4. 127 Hours (Landmark Sunshine)
Written by Danny Boyle and Simon Beaufoy, based on the book Between a Rock and a Hard Place by Aron Ralston
It takes a hiker 127 hours to bring himself to a point where he can save his life by sawing off his arm with a dull knife.
5. Rabbit Hole (Clearview 1st & 62nd, Landmark Sunshine)
Written by David Lindsay-Abaire, based on the play by David Lindsay-Abaire
After the death of their 4-year-old son, a couple can’t get on track with their lives—nor with each other.
6. Shutter Island (Netflix Instant)
Written by Laeta Kalogridis, based on the novel by Dennis Lehane
A U.S. Marshall’s investigation of the disappearance of a murderer-patient at an island hospital for the criminally insane is too zealous for the hospital’s director.
7. The Social Network (AMC 25, AMC 19th St, Quad)
Written by Aaron Sorkin, based on the book by Ben Mezrich
The youngest billionaire in history is bound to have made some enemies along the way—and rightfully so. But then, some of them were assholes too.
8. The Town (Netflix)
Written by Peter Craig and Ben Affleck & Aaron Stockard, based on the novel Prince of Thieves by Chuck Hogan
A young, handsome, master bank robber has trouble leaving the life, and trouble staying. For one thing, he’s fallen in love with the only person who can identify his gang, and his best friend wants her dead.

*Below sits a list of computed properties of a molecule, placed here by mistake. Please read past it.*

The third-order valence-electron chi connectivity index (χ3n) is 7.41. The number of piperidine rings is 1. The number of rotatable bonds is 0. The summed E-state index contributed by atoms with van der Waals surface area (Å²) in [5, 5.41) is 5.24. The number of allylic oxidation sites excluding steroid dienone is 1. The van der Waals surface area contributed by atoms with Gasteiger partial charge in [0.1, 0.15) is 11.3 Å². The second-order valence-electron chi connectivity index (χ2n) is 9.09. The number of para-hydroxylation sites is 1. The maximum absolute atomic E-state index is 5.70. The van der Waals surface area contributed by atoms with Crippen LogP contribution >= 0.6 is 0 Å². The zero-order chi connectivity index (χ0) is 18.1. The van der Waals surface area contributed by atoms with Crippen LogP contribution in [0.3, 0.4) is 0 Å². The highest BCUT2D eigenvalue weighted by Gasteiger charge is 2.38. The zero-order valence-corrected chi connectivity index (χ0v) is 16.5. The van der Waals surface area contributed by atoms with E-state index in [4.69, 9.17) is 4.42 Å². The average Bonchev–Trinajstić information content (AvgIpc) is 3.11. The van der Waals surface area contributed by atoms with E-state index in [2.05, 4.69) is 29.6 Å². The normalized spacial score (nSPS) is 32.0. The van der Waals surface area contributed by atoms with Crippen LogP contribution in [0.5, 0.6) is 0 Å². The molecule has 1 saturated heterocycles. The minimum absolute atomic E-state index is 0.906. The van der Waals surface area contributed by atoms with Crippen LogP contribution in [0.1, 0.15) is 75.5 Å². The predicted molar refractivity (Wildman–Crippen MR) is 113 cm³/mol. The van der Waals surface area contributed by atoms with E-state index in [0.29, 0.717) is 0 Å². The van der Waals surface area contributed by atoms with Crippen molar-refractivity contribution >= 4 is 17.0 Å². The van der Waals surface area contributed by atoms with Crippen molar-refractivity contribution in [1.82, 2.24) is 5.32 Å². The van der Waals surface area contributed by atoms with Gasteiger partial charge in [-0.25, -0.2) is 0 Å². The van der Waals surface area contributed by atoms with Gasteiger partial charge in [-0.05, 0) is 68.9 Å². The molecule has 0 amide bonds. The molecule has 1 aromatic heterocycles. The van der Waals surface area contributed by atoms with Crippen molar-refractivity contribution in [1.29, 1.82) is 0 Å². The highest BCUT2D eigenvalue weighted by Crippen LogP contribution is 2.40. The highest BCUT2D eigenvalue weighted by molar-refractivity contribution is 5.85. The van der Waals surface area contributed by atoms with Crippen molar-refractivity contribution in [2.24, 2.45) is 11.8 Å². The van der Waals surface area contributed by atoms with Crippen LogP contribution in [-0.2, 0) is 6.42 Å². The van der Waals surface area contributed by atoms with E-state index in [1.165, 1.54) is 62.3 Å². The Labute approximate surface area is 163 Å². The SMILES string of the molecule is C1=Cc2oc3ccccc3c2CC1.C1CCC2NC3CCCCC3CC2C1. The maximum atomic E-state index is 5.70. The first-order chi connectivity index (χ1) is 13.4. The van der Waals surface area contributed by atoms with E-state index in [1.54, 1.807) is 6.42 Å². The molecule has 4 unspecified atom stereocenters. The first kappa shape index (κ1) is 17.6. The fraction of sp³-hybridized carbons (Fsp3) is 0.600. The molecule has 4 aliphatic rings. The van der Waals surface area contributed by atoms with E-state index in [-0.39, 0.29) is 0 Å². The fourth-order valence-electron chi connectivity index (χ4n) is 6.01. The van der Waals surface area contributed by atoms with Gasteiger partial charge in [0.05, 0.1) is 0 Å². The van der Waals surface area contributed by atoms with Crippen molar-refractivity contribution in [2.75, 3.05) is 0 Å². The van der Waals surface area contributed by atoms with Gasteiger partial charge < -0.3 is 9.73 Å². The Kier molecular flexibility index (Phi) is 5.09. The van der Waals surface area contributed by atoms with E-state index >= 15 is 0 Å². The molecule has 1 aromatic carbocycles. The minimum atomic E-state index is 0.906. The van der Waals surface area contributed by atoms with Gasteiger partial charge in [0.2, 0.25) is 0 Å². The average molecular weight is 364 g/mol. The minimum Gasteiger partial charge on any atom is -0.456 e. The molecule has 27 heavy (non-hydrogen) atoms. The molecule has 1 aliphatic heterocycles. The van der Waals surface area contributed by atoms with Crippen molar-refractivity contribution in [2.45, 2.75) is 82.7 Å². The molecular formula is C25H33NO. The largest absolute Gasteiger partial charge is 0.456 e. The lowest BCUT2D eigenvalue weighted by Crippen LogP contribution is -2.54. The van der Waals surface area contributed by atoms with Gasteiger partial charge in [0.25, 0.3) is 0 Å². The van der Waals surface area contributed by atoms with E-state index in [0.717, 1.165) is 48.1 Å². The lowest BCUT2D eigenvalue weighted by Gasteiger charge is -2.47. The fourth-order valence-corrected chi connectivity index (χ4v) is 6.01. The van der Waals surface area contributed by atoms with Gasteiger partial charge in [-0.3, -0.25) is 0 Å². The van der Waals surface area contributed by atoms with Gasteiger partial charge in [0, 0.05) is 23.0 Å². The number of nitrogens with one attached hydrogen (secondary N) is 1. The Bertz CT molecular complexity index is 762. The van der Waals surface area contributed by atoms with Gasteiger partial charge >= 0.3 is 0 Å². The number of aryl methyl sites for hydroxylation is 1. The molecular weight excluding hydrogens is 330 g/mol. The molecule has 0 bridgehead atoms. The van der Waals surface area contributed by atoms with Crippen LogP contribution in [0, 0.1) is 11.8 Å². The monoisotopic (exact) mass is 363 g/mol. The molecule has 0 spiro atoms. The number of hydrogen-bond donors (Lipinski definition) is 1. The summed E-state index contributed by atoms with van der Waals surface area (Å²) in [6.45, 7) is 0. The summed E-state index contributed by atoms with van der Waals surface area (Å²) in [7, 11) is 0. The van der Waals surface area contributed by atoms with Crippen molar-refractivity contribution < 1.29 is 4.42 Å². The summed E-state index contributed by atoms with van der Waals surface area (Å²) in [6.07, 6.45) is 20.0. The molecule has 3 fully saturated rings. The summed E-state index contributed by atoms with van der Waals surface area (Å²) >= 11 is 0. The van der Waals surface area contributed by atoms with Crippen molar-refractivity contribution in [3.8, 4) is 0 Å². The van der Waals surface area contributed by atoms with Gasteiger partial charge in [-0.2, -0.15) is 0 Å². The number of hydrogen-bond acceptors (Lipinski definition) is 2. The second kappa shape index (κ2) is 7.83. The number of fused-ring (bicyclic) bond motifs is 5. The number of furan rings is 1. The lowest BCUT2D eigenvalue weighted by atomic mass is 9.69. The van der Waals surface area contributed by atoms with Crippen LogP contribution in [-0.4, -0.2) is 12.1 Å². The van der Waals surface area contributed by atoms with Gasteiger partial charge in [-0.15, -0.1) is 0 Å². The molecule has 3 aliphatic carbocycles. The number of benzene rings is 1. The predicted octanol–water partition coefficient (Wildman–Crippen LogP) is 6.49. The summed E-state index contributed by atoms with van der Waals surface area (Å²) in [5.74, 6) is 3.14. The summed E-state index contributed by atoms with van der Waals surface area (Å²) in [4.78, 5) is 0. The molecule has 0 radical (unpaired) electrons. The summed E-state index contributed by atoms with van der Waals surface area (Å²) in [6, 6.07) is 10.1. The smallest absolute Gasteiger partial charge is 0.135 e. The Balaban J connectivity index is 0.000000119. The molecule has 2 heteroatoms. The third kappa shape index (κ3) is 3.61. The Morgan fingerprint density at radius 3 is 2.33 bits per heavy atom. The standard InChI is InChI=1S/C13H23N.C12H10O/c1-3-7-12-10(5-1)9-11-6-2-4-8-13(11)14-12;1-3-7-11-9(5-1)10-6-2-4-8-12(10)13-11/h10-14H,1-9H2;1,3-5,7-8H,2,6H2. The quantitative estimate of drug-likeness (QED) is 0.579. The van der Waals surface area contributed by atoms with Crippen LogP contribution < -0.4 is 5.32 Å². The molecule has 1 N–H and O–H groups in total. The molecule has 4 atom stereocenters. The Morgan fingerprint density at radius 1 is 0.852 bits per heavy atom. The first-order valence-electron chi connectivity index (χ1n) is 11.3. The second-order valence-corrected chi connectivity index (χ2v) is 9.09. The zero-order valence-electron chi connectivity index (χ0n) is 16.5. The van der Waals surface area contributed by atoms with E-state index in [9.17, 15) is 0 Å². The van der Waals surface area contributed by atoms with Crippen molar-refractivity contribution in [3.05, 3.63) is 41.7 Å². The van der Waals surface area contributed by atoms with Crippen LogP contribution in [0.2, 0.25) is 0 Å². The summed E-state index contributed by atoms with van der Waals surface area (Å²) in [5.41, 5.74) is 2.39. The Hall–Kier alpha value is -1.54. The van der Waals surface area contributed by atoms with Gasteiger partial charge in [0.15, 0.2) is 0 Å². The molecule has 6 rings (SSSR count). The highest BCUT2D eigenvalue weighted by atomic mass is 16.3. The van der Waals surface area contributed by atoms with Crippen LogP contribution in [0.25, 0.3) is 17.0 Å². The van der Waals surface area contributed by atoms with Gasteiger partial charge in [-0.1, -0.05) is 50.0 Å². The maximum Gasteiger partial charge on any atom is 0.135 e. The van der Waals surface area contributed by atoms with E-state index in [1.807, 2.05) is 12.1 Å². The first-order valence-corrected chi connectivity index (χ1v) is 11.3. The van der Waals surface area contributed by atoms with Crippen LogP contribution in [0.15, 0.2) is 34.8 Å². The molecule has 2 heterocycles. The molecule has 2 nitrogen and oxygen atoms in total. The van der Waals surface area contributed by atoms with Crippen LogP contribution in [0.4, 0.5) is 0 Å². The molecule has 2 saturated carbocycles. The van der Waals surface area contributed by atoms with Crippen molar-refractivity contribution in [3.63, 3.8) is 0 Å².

9. Toy Story 3 (DVD)
Written by Michael Arndt (screenplay), John Lasseter and Andrew Stanton & Lee Unkrich (story)
Andy is headed for college, and the toys have to figure out how best to move on—a matter they have almost no control over.
Other movies that seem worth seeing
Written by Mark Heyman (screenplay), John J. McLaughlin (screenplay) and Andres Heinz (screenplay and story)
A shy, young ballerina on the cusp of greatness has to embrace her dark side or lose her first starring role.
Written by Scott Silver (screenplay) and Paul Tamasy (story and screenplay) & Eric Johnson (story and screenplay) & Keith Dorrington (story)
A Lowell, Mass., boxer with one more shot at the top is torn between professional management and his current manager (his overbearing mother) and trainer (his screw-up exfighter older brother).
Written by Rob Epstein and Jeffrey Friedman
Out-of-the-closet beat poet Alan Ginsberg is liberated by the publication of Howl, while his publisher—poet and bookstore owner Lawrence Ferlinghetti—stands trial for the poem’s obscenity.
Written by Joel & Ethan Coen, based on the novel by Charles Portis
A 14-year old girl seeking justice for her murdered father hires an alcoholic U.S. Marshall (because she’s told he has “true grit”) to hunt down the killer in Indian territory—forcing him to take her along.
Written by Debra Granik & Anne Rosellini, based on the novel by Daniel Woodrell
In the Ozark foothills, a 17-year-old girl, already responsible for her 12- and 6-year-old siblings, now has to find her crank-dealing father, dead or alive, before the law takes away their house.
Written by Derek Cianfrance & Cami Delavigne and Joey Curtis.
As a marriage breaks up, you wonder what they ever saw in each other, but as they remember, though flashbacks, the relationship’s early days, you wonder how it could go so horribly wrong.